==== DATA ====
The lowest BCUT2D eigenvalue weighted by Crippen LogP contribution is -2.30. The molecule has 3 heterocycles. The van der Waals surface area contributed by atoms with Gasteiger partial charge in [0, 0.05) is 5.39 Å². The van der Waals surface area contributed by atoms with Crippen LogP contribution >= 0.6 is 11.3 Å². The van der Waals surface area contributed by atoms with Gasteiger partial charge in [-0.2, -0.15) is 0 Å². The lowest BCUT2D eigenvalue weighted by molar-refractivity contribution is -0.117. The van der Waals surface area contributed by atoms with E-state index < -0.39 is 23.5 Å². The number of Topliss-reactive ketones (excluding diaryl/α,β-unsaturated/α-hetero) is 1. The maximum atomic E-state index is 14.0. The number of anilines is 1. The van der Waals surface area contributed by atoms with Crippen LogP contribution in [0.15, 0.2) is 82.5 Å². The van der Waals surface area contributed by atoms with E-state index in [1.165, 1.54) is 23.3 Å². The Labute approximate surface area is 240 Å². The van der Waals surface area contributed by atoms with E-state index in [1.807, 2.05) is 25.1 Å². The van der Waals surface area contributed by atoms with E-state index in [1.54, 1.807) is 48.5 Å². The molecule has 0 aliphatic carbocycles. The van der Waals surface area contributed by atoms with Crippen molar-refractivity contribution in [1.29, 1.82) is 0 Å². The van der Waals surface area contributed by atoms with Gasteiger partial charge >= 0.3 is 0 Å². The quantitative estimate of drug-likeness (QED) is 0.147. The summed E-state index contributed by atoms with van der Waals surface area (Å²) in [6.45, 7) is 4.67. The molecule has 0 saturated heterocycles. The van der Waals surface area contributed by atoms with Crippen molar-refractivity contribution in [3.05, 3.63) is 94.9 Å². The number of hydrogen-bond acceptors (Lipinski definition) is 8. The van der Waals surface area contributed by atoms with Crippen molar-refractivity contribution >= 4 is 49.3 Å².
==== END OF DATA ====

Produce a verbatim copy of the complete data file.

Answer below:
The lowest BCUT2D eigenvalue weighted by Crippen LogP contribution is -2.30. The molecule has 3 heterocycles. The van der Waals surface area contributed by atoms with Gasteiger partial charge in [0, 0.05) is 5.39 Å². The van der Waals surface area contributed by atoms with Crippen LogP contribution >= 0.6 is 11.3 Å². The van der Waals surface area contributed by atoms with Gasteiger partial charge in [-0.2, -0.15) is 0 Å². The lowest BCUT2D eigenvalue weighted by molar-refractivity contribution is -0.117. The van der Waals surface area contributed by atoms with E-state index < -0.39 is 23.5 Å². The number of Topliss-reactive ketones (excluding diaryl/α,β-unsaturated/α-hetero) is 1. The maximum atomic E-state index is 14.0. The number of anilines is 1. The van der Waals surface area contributed by atoms with Crippen LogP contribution in [0.15, 0.2) is 82.5 Å². The van der Waals surface area contributed by atoms with E-state index in [1.165, 1.54) is 23.3 Å². The Labute approximate surface area is 240 Å². The van der Waals surface area contributed by atoms with E-state index in [1.807, 2.05) is 25.1 Å². The van der Waals surface area contributed by atoms with E-state index in [1.54, 1.807) is 48.5 Å². The molecule has 0 aliphatic carbocycles. The van der Waals surface area contributed by atoms with Crippen molar-refractivity contribution in [1.29, 1.82) is 0 Å². The van der Waals surface area contributed by atoms with Gasteiger partial charge >= 0.3 is 0 Å². The quantitative estimate of drug-likeness (QED) is 0.147. The summed E-state index contributed by atoms with van der Waals surface area (Å²) in [6.45, 7) is 4.67. The molecule has 0 saturated heterocycles. The van der Waals surface area contributed by atoms with Crippen molar-refractivity contribution in [3.05, 3.63) is 94.9 Å². The number of hydrogen-bond acceptors (Lipinski definition) is 8. The van der Waals surface area contributed by atoms with Crippen molar-refractivity contribution >= 4 is 49.3 Å².